Cachaça is made from sugar cane. It is a style of rum called rhum agricole. The most recognizable rum to most Americans is rhum industriale. Bacardi, Myer’s, Appleton Estate, Mount Gay etc..are all this style. The difference between them is that rhum industriale is distilled from molasses, a byproduct of sugar making, and rhum agricole is made from fermented cane juice. The flavors are completely different. In the French Carribbean, rhum agricole is used in a cocktail similar to the Caipirinha, Ti Punch, which is lime juice, cane syrup and rhum agricole.
There are many cachaças in the US market today. Some are old standards from the large industrial distilleries in Brasil like “51”, Pitu, and Velho Barreiro. There are also many home distilled or artisanal cachaças made all over Brasil that may have nothing more than a hand written label. There are also some larger artisanal brands of cachaça being produced now such as Novo Fogo and Sagatiba that are really bringin the level of taste and quality to new heights.
Finally we have the cachaças made for the US or international markets such as Cabana and Leblon. If you are at a beach or barzinho (bar-zeen-yo) or botequim (bo-che-keen) in Rio, you will almost assuredly get one of the big national brands like “51” in your caiprinha. But there are bars in Brasil where you can get amazing cocktails and caipirinhas or riffs on caipirinhas made with a huge array of different cachaças; aged, flavored, from different regions and in different styles..etc..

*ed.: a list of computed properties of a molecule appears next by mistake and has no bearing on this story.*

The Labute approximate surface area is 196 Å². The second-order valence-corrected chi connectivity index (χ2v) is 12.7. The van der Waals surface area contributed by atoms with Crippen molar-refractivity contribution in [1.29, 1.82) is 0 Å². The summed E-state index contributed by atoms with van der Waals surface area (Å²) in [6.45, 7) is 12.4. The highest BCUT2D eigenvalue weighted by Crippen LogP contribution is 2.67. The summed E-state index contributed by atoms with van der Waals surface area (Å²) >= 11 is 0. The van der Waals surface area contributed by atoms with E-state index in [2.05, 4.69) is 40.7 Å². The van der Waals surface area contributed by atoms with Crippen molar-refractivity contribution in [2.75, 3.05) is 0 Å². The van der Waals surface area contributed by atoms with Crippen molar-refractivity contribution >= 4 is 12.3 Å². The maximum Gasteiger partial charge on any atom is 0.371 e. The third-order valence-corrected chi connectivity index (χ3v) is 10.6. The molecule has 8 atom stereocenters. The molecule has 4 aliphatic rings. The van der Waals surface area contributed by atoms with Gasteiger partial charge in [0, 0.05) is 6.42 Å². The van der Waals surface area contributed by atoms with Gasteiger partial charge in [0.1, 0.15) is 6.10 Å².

This drink is always made with cracked or chunks of ice. Clear bag ice from the grocery store is perfect. If you are using something like Kold Draft large format ice, then you will have to crack it. It is important that the ice melts some with the drink. The drink is muddled and built in the glass, then shaken and poured back into the glass or cup. It is important that your glass be FILLED with ice. This brings the temperature down fast with the perfect amount of melt and regulates the amount of spirits to top off the glass..
HOW TO CUT YOUR LIME FOR MUDDLING
This is a detailed step and almost always never done in the US. It really does make a big difference in taste, appearance and ease of muddling.
Cut the lime lengthwise into quarters
Cut the center white rib out of each quarter
Cut the pieces into eighths
Add to glass
Add sugar to taste (2 regular spoons or a big tblspn)
Muddle until sugar is dissolved and all juice extracted
Fill glass with ice
Fill glass with cachaça
1 Part Lime Juice
1 Part Ginger Syrup
LEMONADE – LIMEADE – GINGER LIMEADE
1 Part Lemon or Lime/Ginger-Lime Sour
3-4 Parts Ice Water
This works well with all infused syrups for flavored ades